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Have you ever being implementing Option<T> functional type? It is discussed here. Basically, it is about using IEnumerable<T> with no or only one element instead of potentially nullable object reference in C#. We can empower LINQ functionality to streamline processing reducing cyclomatic complexity because of no if(null) conditions anymore.

My adoption of the idea looks this way:

public struct Optional<T> : IEnumerable<T>
    where T : class
{
    public static implicit operator Optional<T>(T value)
    {
        return new Optional<T>(value);
    }

    public static implicit operator T(Optional<T> optional)
    {
        return optional.Value;
    }

    Optional(T value)
        : this()
    {
        Value = value;
    }

    public IEnumerator<T> GetEnumerator()
    {
        if (HasValue)
            yield return Value;
    }

    T Value { get; }
    bool HasValue => Value != null;
    IEnumerator IEnumerable.GetEnumerator() => GetEnumerator();
    public override string ToString() => Value?.ToString();
}

It is not so bad. We can use it as argument/return type with automatic conversion to/from T when necessary.

Consumption example might look like this:

 var p = new Product("Milk");
 var basket = ShoppingBasket.Empty
        .Place(p)
        .Place(p)
        .Place(null);

It creates basket with single basket entry for two milk boxes if the following is defined:

public static class ShoppingBasket
{
    public static readonly IEnumerable<BasketItem> Empty =
        Enumerable.Empty<BasketItem>();

    public static IEnumerable<BasketItem> Place(
        this IEnumerable<BasketItem> basket, 
        Optional<Product> product) =>
            basket
                .SetOrAdd(
                    i => product.Contains(i.Product), 
                    i => i.OneMore(), 
                    product.Select(p => new BasketItem(p, 1)))
                .ToArray();  
}

Where:

public class BasketItem
{
    public BasketItem(Product product, int quantity)
    {
        Product = product;
        Quantity = quantity;
    }

    public Product Product { get; }
    public int Quantity { get; }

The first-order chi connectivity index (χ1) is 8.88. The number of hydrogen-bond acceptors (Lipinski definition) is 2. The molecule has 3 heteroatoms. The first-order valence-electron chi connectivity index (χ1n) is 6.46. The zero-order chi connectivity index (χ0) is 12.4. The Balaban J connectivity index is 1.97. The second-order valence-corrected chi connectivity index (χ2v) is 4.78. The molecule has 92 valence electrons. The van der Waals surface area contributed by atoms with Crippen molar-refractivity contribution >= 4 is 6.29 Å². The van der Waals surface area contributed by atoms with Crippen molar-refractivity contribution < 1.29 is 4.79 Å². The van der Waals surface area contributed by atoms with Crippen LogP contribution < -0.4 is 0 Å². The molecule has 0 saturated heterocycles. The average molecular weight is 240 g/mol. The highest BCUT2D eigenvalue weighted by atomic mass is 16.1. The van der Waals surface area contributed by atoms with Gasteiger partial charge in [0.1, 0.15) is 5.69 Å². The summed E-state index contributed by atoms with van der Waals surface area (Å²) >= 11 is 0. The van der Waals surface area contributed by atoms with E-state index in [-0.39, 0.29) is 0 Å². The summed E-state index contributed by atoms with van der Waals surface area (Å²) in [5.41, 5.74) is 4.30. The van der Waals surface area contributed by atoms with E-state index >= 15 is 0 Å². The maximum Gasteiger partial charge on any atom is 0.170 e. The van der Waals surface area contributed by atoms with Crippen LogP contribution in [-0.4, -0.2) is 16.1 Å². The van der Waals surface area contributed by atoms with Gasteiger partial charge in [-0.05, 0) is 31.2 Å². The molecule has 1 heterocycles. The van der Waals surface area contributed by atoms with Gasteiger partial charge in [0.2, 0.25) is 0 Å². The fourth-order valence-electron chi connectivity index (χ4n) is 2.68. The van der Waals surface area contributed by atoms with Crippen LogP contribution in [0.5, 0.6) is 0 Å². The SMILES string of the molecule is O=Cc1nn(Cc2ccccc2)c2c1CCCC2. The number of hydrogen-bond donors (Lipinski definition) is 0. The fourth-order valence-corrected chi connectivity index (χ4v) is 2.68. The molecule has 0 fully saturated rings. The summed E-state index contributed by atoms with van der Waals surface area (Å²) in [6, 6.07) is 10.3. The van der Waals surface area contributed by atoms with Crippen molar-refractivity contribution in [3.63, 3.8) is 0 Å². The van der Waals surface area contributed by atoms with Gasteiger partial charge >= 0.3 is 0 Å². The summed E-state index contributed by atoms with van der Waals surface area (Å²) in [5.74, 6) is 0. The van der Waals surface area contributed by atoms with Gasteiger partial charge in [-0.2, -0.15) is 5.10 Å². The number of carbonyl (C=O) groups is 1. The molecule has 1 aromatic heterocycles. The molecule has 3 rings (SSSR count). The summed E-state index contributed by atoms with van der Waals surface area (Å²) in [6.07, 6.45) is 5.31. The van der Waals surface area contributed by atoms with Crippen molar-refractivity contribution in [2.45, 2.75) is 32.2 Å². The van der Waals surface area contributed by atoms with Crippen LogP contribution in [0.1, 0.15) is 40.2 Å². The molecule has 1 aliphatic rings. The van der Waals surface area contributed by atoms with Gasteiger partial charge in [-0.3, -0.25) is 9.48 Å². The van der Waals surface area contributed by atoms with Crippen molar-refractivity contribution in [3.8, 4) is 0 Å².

public BasketItem OneMore() => 
        new BasketItem(Product, Quantity + 1);
}

public class Product
{
    public Product(string name)
    {
        Name = name;
    }

    public string Name { get; }
}

I use this general IEnumerable<T> extension:

public static class EnumerableHelper
{
    public static IEnumerable<T> SetOrAdd<T>(
        this IEnumerable<T> source,
        Func<T, bool> predicate,
        Func<T, T> set,
        params T[] add)
    {
        return source
            .SetOrAdd(predicate, set, add as IEnumerable<T>);
    } 

    public static IEnumerable<T> SetOrAdd<T>(
        this IEnumerable<T> source,
        Func<T, bool> predicate,
        Func<T, T> set,
        IEnumerable<T> add)
    {
        var empty = Enumerable.Empty<T>();
        foreach (var item in source)
            if (predicate(item))
            {
                yield return set(item);
                add = empty;
            }
            else
                yield return item;

        foreach (var item in add)
            yield return item;
    }
}

Well, it is pretty functional as far as I can see. But the question is: does it make any sense? Cyclomatic complexity is very low in ShoppingBasket class. But the same time we still have three "virtual paths" of execution to test - for "add" and "replace" in the Place() method + we also need to test for null product argument.

The problem is that they are almost invisible. What do you say? Would you personally prefer to maintain such kind of code in C#?

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I'm not a fan of your usage example. The line .Place(null) looks really fishy to me. It looks like something, that should not happen in my imaginary web store, like some kind of error, which I probably want to catch and debug. However Optional<T> class hides this potentioal error completely and my application keeps working as if nothing has happened. Now, if null is for some reason a valid value, then I guess its fine.

Overall, Optinal<T> class looks OK to me, even though I am having troubles coming up with a sceanrio, where I would find it useful. You could probably group public methods together though, it makes class easier to read.

Also I think you are overusing => operator. To the point where method's body becomes really hard to read. => is fine when your function is a short one-liner (i.e. IEnumerator IEnumerable.GetEnumerator() => GetEnumerator();). But you should probably use braces, when it is not (i.e your Place method).

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  • \$\begingroup\$ Just because you can, doesn't mean you should. ++ \$\endgroup\$ – RubberDuck Jan 26 '16 at 23:34

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